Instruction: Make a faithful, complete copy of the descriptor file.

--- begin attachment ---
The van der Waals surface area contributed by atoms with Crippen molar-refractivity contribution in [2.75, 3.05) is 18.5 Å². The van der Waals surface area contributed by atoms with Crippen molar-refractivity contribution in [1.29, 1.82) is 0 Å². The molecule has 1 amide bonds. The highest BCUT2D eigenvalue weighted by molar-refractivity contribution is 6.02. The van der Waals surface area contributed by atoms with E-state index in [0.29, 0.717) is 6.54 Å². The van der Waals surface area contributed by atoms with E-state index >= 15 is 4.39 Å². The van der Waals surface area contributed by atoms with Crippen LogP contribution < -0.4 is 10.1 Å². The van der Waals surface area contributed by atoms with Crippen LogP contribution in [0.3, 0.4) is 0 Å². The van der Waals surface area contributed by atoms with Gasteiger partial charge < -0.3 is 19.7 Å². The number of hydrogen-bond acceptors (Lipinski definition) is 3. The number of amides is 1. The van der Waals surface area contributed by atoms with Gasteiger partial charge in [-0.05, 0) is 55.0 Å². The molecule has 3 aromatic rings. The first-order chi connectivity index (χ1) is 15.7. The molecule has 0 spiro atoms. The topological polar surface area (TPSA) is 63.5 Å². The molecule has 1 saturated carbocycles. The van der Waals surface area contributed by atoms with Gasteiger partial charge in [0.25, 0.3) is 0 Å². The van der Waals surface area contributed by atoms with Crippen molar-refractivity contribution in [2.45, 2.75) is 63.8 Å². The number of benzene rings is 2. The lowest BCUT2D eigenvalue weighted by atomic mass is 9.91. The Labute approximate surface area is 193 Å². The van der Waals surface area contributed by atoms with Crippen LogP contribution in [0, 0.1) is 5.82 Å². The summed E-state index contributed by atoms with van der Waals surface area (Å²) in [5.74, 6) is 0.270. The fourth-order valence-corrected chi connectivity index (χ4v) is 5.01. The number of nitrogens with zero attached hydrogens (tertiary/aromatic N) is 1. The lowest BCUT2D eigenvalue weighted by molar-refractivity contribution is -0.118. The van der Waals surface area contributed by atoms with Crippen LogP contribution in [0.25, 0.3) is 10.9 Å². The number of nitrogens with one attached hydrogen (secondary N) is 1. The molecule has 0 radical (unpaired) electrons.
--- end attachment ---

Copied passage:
The van der Waals surface area contributed by atoms with Crippen molar-refractivity contribution in [2.75, 3.05) is 18.5 Å². The van der Waals surface area contributed by atoms with Crippen molar-refractivity contribution in [1.29, 1.82) is 0 Å². The molecule has 1 amide bonds. The highest BCUT2D eigenvalue weighted by molar-refractivity contribution is 6.02. The van der Waals surface area contributed by atoms with E-state index in [0.29, 0.717) is 6.54 Å². The van der Waals surface area contributed by atoms with E-state index >= 15 is 4.39 Å². The van der Waals surface area contributed by atoms with Crippen LogP contribution < -0.4 is 10.1 Å². The van der Waals surface area contributed by atoms with Crippen LogP contribution in [0.3, 0.4) is 0 Å². The van der Waals surface area contributed by atoms with Gasteiger partial charge < -0.3 is 19.7 Å². The number of hydrogen-bond acceptors (Lipinski definition) is 3. The number of amides is 1. The van der Waals surface area contributed by atoms with Gasteiger partial charge in [-0.05, 0) is 55.0 Å². The molecule has 3 aromatic rings. The first-order chi connectivity index (χ1) is 15.7. The molecule has 0 spiro atoms. The topological polar surface area (TPSA) is 63.5 Å². The molecule has 1 saturated carbocycles. The van der Waals surface area contributed by atoms with Gasteiger partial charge in [0.25, 0.3) is 0 Å². The van der Waals surface area contributed by atoms with Crippen molar-refractivity contribution in [2.45, 2.75) is 63.8 Å². The number of benzene rings is 2. The lowest BCUT2D eigenvalue weighted by atomic mass is 9.91. The Labute approximate surface area is 193 Å². The van der Waals surface area contributed by atoms with Crippen LogP contribution in [0, 0.1) is 5.82 Å². The summed E-state index contributed by atoms with van der Waals surface area (Å²) in [5.74, 6) is 0.270. The fourth-order valence-corrected chi connectivity index (χ4v) is 5.01. The number of nitrogens with zero attached hydrogens (tertiary/aromatic N) is 1. The lowest BCUT2D eigenvalue weighted by molar-refractivity contribution is -0.118. The van der Waals surface area contributed by atoms with Crippen LogP contribution in [0.25, 0.3) is 10.9 Å². The number of nitrogens with one attached hydrogen (secondary N) is 1. The molecule has 0 radical (unpaired) electrons.